Wednesday, March 18, 2009

Guest Post: Katherine Center, author of "Everyone is Beautiful"




I am pleased and honored to welcome Katherine Center to Bookopolis! As you can tell by my review of "Everyone is Beautiful", I really enjoyed the book and I can't wait to read Katherine's next novel! Given the delicious-looking cupcake on the cover of "Everyone is Beautiful", it's only fitting for Katherine to discuss "The Truth About Cupcakes". Enjoy!

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The Truth About Cupcakes
© Katherine Center 2009


The truth about cupcakes is that most of them look a lot better than they taste.

I know this from experience.

For the Mom 2.0 Summit in Houston this year, I decided to bring cupcakes with me to the speakers’ dinner. I had this idea of making toppers for them with quotes from Everyone Is Beautiful, and the notion completely swept me up.

There were 50 speakers. And making 50 handmade cupcake toppers turned out to be a heck of a task. I spent hours leafing through the book, marking passages with post-its. Then more hours typing the quotes up and laying them out. Then the pasting and assembling. It wound up taking several days to get it done.

And meanwhile, every day, my kids and I were tasting cupcakes all over town. Because I wanted to find cupcakes that looked just like the cupcakes I remembered from my childhood. And I wanted them to taste as good as those had, too. I wanted to find that old thrill.

I’d pick up the kids after school and say, “Guess where we’re going?”
And they’d say, “Where?”
And I’d say, “On a cupcake hunt!”
And they’d all shout, “Yay!”

The first place we tried had cupcakes with magazine-quality icing. But the “cake” part tasted like a corn muffin. We licked all the icing off and left lumps of cake.

The second place’s cupcakes were sleek and modern. And no fluffy dollup of icing on top--the icing on these was flat and perfectly round. And they weren’t sweet enough. Or maybe they were too sweet. We mostly drank our milk.

We tried red velvet cupcakes, cream cheese cupcakes, regular and jumbo-size cupcakes. We went to grocery stores, bakeries, and cupcake shops—both in town and outside it.

After a week and a half, I‘d pick up my kids and say, “Guess what we’re doing?”
And they’d shout, “No more cupcakes!”

In the end, I never found the cupcakes I was looking for. I finally chose standard-issue grocery store cupcakes with a buttercream icing that tasted pretty good.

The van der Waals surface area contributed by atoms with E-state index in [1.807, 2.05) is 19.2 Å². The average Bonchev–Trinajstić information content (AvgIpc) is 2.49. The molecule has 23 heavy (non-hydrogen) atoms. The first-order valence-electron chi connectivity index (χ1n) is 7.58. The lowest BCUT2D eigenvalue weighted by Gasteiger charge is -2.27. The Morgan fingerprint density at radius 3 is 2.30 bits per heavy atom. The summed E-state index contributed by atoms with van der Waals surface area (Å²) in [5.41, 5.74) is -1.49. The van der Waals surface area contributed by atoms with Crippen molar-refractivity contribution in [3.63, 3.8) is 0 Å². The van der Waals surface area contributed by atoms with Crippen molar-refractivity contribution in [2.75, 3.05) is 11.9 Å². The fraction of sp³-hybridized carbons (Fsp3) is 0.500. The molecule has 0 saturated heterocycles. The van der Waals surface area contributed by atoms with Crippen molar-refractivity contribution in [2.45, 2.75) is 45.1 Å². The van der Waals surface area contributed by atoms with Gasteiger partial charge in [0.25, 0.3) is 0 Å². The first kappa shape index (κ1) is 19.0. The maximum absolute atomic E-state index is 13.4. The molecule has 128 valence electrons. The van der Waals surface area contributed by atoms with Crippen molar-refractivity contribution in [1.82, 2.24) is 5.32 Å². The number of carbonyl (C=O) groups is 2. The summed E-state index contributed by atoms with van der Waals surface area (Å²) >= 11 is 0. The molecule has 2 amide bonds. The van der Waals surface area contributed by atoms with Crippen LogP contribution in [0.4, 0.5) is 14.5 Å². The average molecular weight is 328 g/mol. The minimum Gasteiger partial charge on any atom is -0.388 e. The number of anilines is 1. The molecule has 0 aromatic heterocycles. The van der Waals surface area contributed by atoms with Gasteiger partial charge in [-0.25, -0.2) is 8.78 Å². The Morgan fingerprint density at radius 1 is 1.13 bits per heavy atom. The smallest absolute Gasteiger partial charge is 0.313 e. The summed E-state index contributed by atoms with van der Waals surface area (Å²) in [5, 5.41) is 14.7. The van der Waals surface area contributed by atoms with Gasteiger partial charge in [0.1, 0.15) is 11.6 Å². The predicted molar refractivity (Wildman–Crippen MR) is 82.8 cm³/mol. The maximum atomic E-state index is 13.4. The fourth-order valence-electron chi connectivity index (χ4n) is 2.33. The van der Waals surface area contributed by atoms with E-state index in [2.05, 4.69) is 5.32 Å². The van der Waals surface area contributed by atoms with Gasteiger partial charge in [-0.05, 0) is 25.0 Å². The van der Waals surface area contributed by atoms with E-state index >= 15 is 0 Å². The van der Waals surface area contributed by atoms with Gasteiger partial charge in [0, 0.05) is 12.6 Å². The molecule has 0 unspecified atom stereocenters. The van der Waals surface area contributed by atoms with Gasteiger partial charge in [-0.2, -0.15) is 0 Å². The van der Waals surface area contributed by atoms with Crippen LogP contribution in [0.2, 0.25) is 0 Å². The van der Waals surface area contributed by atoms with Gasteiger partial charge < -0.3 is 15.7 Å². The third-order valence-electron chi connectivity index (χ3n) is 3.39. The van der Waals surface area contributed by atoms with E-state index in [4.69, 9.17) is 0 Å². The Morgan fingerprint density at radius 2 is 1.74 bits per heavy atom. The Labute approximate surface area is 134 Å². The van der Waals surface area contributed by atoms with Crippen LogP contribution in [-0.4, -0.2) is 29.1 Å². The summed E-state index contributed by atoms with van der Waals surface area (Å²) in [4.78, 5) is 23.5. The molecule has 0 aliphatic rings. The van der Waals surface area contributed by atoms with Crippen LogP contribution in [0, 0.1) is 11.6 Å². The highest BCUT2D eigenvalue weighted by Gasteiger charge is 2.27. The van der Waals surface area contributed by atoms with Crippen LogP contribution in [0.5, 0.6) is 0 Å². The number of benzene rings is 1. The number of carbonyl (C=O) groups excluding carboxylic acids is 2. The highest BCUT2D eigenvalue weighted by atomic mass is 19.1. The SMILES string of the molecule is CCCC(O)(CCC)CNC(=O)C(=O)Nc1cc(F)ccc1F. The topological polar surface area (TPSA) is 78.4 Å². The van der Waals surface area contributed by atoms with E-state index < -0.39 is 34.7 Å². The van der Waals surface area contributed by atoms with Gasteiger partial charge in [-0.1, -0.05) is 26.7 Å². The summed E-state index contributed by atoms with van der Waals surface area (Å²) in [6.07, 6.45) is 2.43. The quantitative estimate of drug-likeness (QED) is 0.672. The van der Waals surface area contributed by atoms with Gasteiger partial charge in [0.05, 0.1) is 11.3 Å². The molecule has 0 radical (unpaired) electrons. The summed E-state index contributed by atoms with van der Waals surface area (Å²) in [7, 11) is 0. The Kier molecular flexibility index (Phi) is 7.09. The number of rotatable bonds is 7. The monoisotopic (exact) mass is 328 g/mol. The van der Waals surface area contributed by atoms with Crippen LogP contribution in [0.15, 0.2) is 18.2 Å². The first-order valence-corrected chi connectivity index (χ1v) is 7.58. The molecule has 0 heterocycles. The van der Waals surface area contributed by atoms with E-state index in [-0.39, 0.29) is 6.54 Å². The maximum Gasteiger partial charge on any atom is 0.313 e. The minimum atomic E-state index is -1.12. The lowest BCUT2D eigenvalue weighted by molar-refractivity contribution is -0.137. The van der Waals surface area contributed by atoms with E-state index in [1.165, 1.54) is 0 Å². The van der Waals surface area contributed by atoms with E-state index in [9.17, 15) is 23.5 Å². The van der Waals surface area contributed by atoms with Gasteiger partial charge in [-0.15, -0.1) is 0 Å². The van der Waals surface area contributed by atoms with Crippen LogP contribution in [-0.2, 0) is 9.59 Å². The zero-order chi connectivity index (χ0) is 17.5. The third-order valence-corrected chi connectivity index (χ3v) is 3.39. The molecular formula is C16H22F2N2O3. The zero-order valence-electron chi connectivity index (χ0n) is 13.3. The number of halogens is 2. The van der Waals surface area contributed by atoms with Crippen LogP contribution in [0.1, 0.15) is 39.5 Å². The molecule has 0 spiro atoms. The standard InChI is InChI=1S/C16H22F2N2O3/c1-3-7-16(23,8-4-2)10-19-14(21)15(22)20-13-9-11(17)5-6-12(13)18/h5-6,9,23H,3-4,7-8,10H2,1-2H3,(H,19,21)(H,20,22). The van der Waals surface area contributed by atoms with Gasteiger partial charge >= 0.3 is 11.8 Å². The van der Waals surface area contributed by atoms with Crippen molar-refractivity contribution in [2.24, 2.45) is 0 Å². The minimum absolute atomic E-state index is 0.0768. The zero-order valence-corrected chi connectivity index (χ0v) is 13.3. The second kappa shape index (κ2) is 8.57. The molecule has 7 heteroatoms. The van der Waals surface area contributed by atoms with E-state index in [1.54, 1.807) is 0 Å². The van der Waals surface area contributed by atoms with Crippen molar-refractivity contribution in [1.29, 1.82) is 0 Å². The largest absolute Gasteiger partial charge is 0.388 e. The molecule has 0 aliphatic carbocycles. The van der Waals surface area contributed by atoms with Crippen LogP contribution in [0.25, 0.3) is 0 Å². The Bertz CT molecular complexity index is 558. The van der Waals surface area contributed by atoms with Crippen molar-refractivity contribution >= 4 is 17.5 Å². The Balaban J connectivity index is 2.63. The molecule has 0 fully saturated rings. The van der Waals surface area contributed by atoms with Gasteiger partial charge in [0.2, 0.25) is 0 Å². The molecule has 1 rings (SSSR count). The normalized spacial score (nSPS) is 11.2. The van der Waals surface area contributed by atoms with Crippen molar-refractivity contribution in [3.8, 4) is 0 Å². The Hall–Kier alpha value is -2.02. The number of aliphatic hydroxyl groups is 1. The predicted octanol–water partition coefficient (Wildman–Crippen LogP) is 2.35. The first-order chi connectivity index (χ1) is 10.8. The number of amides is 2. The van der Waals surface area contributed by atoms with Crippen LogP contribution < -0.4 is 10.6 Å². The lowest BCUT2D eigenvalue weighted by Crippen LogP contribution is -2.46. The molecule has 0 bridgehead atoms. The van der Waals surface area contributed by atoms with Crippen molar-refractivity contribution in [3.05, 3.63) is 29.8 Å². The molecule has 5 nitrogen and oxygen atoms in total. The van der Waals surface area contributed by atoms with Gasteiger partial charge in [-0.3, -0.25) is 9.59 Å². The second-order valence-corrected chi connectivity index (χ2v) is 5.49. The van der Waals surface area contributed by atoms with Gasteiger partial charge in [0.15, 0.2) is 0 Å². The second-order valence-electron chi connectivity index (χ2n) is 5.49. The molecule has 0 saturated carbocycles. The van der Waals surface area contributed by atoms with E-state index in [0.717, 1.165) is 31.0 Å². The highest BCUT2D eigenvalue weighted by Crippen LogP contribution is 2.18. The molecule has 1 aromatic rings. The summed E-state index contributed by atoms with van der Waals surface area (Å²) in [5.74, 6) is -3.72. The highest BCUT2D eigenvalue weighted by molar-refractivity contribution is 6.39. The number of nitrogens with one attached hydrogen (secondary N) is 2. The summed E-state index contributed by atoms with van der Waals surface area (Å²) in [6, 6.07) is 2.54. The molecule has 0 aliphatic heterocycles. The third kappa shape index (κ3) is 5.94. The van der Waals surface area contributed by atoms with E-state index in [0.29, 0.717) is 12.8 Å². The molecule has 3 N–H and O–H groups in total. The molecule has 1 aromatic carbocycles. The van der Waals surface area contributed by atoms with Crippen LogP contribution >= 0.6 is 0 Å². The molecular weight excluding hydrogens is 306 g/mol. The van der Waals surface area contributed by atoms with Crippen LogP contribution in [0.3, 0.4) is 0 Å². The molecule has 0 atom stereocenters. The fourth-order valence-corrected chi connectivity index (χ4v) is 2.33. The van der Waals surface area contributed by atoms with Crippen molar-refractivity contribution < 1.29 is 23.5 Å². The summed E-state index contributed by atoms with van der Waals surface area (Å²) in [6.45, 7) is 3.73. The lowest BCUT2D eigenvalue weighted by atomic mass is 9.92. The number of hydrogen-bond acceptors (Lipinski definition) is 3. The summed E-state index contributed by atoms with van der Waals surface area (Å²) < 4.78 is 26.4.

But I never found any that tasted as good as the ones I remembered from childhood. I never could get the taste of the cupcake to match the idea of the cupcake. Maybe if you look too hard for something it’s more difficult to find. Maybe nothing from childhood is ever as good as you remember. Or maybe time and the filter of memory just always make everything a little bit sweeter.



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ABOUT THE AUTHOR:

Katherine Center’s second novel, Everyone Is Beautiful, is featured in the March issue of Redbook. Kirkus Reviews likens it to the 1950s motherhood classic Please Don’t Eat the Daisies, and says, “Center’s breezy style invites the reader to commiserate, laughing all the way.” Booklist calls it “a superbly written novel filled with unique and resonant characters.” Katherine’s first novel, The Bright Side of Disaster, was featured in People Magazine, USA Today, Vanity Fair, the Houston Chronicle, and the Dallas Morning News, among others. BookPage named Katherine one of seven new writers to watch, and the paperback of Bright Side was a Breakout Title at Target. Katherine recently published an essay in Real Simple Family and has another forthcoming in Because I Love Her: 34 Women Writers on the Mother-Daughter Bond this April. She has just turned in her third novel, Get Lucky, and is starting on a fourth. She lives in Houston, Texas, with her husband and two young children.